July 10, 2008
Joseph Abboud Learns the Hard Way About Naming, Branding and Goodwill
Famed designer Joseph Abboud is offering two new fall collections next month bearing the names Black/Brown 1826 and Jaz, a luxury menswear brand that is a clipping of the word "Jazz," originally suggested by his daughter.
The reason he doesn't have his own name on the label is because he's not allowed. He lost naming rights to his own name after selling his fashion company in 2000 for $65.5 million to JA Apparel Corp, which now owns "associated names, trademarks, etc., including Joseph Abboud, designed by Joseph Abboud, JOE, JA, and similar or derivative terms."
After the seven-year non-compete clause had expired, Abboud pushed to use his name "in an informational way" to indicate that he was the designer of Jaz. In fact, he wanted to have a tagline that said "a new composition by designer Joseph Abboud."
The courts have ruled that he cannot do this legally. He is only allowed to "be himself" and make media appearances as himself, but he cannot use his own name to promote goods and services.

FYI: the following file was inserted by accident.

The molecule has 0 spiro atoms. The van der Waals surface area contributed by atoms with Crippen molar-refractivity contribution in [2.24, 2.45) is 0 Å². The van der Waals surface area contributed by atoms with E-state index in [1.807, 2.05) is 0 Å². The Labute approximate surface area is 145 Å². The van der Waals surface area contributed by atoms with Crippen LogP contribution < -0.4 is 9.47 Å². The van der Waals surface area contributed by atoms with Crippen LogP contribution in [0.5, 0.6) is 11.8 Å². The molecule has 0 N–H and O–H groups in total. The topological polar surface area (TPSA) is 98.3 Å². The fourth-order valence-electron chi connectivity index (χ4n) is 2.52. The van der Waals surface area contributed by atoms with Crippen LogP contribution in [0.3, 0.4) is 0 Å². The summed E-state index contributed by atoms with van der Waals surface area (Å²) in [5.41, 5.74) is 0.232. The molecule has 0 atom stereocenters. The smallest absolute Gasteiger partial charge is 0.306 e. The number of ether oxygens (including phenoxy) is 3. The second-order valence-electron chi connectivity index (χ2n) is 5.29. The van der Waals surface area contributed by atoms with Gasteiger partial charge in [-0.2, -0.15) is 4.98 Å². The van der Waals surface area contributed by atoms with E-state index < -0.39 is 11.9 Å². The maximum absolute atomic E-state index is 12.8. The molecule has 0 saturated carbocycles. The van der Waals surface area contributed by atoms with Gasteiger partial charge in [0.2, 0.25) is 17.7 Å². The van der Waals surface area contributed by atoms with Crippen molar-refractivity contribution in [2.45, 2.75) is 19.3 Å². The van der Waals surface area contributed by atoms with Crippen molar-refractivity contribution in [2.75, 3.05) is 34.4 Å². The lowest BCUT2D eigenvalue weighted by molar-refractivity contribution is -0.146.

That's harsh, but as the Likelihood of Confusion blog asks, "why did he think he was getting $65.5 million?"
This is the inherent danger in using a personal name as a trademark. When things go wrong, as they did for Mr. Abboud, you lose the rights to your name for your next venture.
But what is interesting here is the technicality around what the word name means legally. The court seems to have interpreted it stringently but fairly. The key clause in the contract states that Abboud agreed to sell "all of [his] right, title and interest in and to: ...names, trademarks, trade names... and the goodwill related thereto."
This really leaves little room for argument that $65.5 million deal stripped Abboud not only of his trademark, but use of his name and goodwill. Michael Lechter of the Start-Up Blog says that the lesson here is "if you (or your attorney) are careless in drafting the agreement, then you may lose the benefit of your reputation as well."
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